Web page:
In terms of the I Ching, the facial recognition market is at the sprouting stage represented by Hexagram 3 (屯/zhūn). Having been invented in the mid-sixties, it’s only been in the past few years that the green shoots of the technology have started to push through the hard surface of the ground and emerge in the sunlight.
Security and surveillance has of course proven to be the most fertile patch for facial recognition to grow on fueled by increasing fears of crime and terrorism. As the technology continues to improve and the cost of installing and managing the systems follows its inevitable downward curve, it’s set to proliferate at a rapid rate. Watch out for a worldwide CCTV upgrade cycle!
Airports, railway stations, and other transportation hubs are providing a particularly lush environment for facial recognition and its close cousin object detection to flourish in. What better way is there to process the tickets and IDs of the millions of people who travel every day – not to mention identify suspicious bags and people? Perhaps there’ll even come a day when not a single suitcase is lost during the baggage handling process thanks to the superior tracking capabilities enable by the technology.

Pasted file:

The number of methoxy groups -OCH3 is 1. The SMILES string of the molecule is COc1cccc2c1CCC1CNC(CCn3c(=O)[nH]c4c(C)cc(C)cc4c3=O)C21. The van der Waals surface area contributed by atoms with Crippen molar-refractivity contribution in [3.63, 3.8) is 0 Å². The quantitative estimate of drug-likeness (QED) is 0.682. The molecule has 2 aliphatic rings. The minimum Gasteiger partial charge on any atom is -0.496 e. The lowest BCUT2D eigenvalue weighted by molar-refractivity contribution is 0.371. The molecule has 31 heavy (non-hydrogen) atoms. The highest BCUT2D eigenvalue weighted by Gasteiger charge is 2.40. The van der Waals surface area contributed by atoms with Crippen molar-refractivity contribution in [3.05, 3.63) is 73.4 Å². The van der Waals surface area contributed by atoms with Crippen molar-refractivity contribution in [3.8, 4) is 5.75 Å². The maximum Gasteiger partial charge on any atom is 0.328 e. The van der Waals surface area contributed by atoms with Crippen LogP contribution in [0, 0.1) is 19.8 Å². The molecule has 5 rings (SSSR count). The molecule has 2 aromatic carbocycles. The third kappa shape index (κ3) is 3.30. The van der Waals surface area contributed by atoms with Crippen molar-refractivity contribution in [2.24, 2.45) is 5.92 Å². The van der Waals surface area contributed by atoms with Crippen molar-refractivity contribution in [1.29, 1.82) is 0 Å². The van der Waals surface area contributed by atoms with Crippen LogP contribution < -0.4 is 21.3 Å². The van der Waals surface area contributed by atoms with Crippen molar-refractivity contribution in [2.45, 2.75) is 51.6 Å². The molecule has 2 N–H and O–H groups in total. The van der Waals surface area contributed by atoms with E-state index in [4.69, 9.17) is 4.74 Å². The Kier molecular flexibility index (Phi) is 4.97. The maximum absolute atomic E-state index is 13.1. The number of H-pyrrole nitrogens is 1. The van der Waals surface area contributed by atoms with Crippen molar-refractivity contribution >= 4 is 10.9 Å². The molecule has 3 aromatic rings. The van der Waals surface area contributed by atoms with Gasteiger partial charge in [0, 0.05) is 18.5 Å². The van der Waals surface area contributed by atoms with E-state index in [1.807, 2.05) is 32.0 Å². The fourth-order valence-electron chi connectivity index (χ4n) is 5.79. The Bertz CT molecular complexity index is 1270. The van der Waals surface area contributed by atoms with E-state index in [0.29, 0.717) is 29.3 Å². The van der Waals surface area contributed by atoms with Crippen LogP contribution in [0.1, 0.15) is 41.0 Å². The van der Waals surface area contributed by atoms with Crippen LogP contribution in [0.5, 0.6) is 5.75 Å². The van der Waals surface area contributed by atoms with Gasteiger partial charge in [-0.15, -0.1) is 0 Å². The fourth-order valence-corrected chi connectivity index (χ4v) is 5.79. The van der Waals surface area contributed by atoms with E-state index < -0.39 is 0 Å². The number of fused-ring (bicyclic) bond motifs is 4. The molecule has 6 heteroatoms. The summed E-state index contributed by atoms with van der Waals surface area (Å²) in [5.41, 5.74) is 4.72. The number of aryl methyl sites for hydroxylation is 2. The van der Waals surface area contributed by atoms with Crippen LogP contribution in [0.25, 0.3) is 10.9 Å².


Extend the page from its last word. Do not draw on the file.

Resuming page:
A more surprising source of growth has been in so-called Customer VIP systems that identify consumers when they come in range of their camera, deliver personalized welcomes, and recommend product purchases based on your age, sex, emotions, and past purchasing history. Last week at Mobile World Congress Shanghai, people were even talking about how to create games to make these systems even more engaging for consumers. It’s no longer a question of if facial recognition and entertainment technologies will merge – but when.
Facial recognition is thus on the verge of entering Hexagram 4 territory: Youthful Folly (蒙/méng). No doubt there will be lots of mistakes during those difficult teenage years, but with the right stewardship from government and industry it’s sure to mature into a productive and responsible adult.